AN email which has aroused outrage across St Albans against global coffee company Starbucks has been refuted by the chain.

Many town, district and county councillors across St Albans were shocked today to receive an email alleging the company had refused to send its coffee abroad to army camps because it did not support military action in Iraq, or the soldiers fighting there.

But the chain insists the email, sent out by an American Marine sergeant, has been circulating since 2004 and is totally untrue.

Today’s response from Starbucks has cut short talk of a boycott of St Albans branches.

A spokesperson for Starbucks said the rumour "is not and has never been true" and the company wanted to "set the record straight".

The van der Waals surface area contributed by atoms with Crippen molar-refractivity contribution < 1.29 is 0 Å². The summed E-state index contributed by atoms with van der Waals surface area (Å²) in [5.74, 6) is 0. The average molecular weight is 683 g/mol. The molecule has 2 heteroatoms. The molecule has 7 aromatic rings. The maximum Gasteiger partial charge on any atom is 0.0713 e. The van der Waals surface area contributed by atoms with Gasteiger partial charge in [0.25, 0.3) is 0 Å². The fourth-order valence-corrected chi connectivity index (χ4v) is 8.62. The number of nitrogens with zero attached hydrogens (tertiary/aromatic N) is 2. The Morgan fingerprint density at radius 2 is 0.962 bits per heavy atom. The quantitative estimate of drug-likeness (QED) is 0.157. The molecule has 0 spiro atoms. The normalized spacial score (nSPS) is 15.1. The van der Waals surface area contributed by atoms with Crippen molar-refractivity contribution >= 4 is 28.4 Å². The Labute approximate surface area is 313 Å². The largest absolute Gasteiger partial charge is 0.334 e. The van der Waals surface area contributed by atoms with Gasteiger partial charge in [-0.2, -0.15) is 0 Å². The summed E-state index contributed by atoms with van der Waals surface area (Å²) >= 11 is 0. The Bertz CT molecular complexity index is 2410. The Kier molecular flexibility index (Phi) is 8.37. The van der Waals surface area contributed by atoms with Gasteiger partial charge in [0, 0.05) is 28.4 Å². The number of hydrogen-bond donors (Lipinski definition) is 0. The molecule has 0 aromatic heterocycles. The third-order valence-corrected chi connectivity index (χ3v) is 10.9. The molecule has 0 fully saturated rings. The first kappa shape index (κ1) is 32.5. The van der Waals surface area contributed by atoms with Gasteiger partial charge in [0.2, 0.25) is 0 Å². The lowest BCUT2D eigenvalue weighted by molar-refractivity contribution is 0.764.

He said: “The rumour refers to false information contained in an email that originated in 2004.

“At that time, Starbucks contacted its author, a Marine sergeant who subsequently sent an email to his original distribution list correcting his mistake.

“Starbucks Coffee Company UK respects the efforts of the men and women who serve their country in the military - including our fellow partners, employees, who serve.

“Each week Starbucks partners (employees) receive one complimentary 250 gram bag of coffee. “To demonstrate that our thoughts are with those in the forces, some UK partners have chosen to send this coffee to UK military personnel who have requested Starbucks coffee whilst overseas.”

The Marine who originally sent the email has admitted he based it on "hearsay", and agreed the claims are unfounded.

One respected local councillor told the Review: "I was quite shocked to read this email - I was appalled that Starbucks were not supporting the young men and women who are risking their lives for us.

"I was thinking of trying to organise a local boycott, but I am happy to learn it is a load of rubbish."